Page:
Page:Popular Science Monthly Volume 52.djvu/117

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Somme of the Seine, the Thames or the ancient Solent. In the valley of the Euphrates implements of the same kind have also been found, and again farther east in the lateritic deposits of southern India they have been obtained in considerable numbers. It is not a little remarkable, and is at the same time highly suggestive, that a form of implement almost, peculiar to Madras reappears among implements from the very ancient gravels of the Manzanares at Madrid. In the case of the African discoveries we have as yet no definite paleontological evidence by which to fix their antiquity, but in the Narbadá Valley of western India palæolithic implements of quartzite seem to be associated with a local fauna of Pleistocene age, comprising, like that of Europe, the elephant, hippopotamus, ox, and other mammals of species now extinct. A correlation of the two faunas with a view of ascertaining their chronological relations is beset with many difficulties, but there seems reason for accepting this Indian Pleistocene fauna as in some degree more ancient than the European.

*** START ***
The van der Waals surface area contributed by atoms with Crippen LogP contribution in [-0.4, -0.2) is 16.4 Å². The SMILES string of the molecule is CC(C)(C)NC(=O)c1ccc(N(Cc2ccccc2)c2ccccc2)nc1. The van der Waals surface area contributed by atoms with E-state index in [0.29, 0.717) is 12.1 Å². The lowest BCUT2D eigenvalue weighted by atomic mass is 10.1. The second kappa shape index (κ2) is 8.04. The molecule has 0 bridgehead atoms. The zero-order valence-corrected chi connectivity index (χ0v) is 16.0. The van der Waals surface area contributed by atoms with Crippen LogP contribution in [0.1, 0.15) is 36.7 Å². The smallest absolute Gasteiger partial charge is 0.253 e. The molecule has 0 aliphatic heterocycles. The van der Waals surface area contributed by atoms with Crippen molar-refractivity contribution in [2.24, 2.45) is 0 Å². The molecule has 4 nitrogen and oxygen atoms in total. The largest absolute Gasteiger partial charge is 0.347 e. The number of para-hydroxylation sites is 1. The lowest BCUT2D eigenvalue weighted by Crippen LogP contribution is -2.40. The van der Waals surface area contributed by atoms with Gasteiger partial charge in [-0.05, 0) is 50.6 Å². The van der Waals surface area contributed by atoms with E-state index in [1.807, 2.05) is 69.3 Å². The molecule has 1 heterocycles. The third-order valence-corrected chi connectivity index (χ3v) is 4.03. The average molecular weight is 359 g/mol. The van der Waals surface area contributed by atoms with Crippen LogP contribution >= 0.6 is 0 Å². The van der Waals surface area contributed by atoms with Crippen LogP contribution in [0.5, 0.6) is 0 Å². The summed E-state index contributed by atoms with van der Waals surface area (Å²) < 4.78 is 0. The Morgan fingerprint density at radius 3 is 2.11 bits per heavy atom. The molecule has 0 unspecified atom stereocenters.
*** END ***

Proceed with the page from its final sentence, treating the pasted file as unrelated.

Is this not a case in which the imagination may be fairly invoked in aid of science? May we not from these data attempt in some degree to build up and reconstruct the early history of the human family? There, in eastern Asia, in a tropical climate, with the means of subsistence readily at hand, may we not picture to ourselves our earliest ancestors gradually developing from a lowly origin, acquiring a taste for hunting, if not indeed being driven to protect themselves from the beasts around them, and evolving the more complicated forms of tools or weapons from the simpler flakes which had previously served them as knives? May we not imagine that when once the stage of civilization denoted by these palæolithic implements had been reached the game for the hunter became scarcer, and that his life in consequence assumed a more nomad character? Then, and possibly not till then, may a series of migrations to "fresh woods and pastures new" not unnaturally have ensued, and these following the usual course of "westward toward the setting sun" might eventually lead to a palæolithic population finding its way to the extreme borders of western Europe, where we find such numerous traces of its presence. How long a term of years may be involved in such a migration it is impossible to say, but that such a migration took place the phenomena seem to justify us in believing. It can hardly be supposed that the process that I have shadowed forth was reversed, and that man, having originated in northwestern Europe, in a cold climate where clothing was necessary and food scarce, subsequently migrated eastward to India and southward to the Cape of Good Hope. As yet our records of discoveries in India and eastern Asia are but scanty; but it is there that